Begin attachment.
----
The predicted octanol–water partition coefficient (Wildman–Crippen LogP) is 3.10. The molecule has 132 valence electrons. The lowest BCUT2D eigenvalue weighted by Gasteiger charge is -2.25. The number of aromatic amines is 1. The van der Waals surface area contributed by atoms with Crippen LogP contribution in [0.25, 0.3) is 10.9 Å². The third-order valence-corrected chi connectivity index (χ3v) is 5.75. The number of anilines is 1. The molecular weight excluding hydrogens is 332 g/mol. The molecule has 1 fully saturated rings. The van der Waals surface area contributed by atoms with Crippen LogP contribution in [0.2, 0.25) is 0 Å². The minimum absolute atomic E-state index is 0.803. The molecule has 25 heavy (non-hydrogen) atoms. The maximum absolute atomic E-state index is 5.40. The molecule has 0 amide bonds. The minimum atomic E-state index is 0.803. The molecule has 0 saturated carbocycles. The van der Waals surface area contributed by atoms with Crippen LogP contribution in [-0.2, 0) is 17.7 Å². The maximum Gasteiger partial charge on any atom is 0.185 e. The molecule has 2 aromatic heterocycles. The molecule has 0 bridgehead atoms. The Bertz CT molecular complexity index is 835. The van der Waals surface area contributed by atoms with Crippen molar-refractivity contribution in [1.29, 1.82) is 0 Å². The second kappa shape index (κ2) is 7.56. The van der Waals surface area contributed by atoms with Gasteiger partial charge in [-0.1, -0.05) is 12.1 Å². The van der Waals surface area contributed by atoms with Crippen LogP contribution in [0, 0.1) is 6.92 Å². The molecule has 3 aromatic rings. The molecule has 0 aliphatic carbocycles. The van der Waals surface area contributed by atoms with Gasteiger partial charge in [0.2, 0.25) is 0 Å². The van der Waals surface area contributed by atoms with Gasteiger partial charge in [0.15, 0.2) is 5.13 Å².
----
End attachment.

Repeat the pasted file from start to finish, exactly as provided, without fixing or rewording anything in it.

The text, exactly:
The predicted octanol–water partition coefficient (Wildman–Crippen LogP) is 3.10. The molecule has 132 valence electrons. The lowest BCUT2D eigenvalue weighted by Gasteiger charge is -2.25. The number of aromatic amines is 1. The van der Waals surface area contributed by atoms with Crippen LogP contribution in [0.25, 0.3) is 10.9 Å². The third-order valence-corrected chi connectivity index (χ3v) is 5.75. The number of anilines is 1. The molecular weight excluding hydrogens is 332 g/mol. The molecule has 1 fully saturated rings. The van der Waals surface area contributed by atoms with Crippen LogP contribution in [0.2, 0.25) is 0 Å². The minimum absolute atomic E-state index is 0.803. The molecule has 25 heavy (non-hydrogen) atoms. The maximum absolute atomic E-state index is 5.40. The molecule has 0 amide bonds. The minimum atomic E-state index is 0.803. The molecule has 0 saturated carbocycles. The van der Waals surface area contributed by atoms with Crippen LogP contribution in [-0.2, 0) is 17.7 Å². The maximum Gasteiger partial charge on any atom is 0.185 e. The molecule has 2 aromatic heterocycles. The molecule has 0 bridgehead atoms. The Bertz CT molecular complexity index is 835. The van der Waals surface area contributed by atoms with Crippen molar-refractivity contribution in [1.29, 1.82) is 0 Å². The second kappa shape index (κ2) is 7.56. The van der Waals surface area contributed by atoms with Gasteiger partial charge in [-0.1, -0.05) is 12.1 Å². The van der Waals surface area contributed by atoms with Crippen LogP contribution in [0, 0.1) is 6.92 Å². The molecule has 3 aromatic rings. The molecule has 0 aliphatic carbocycles. The van der Waals surface area contributed by atoms with Gasteiger partial charge in [0.2, 0.25) is 0 Å². The van der Waals surface area contributed by atoms with Gasteiger partial charge in [0.15, 0.2) is 5.13 Å².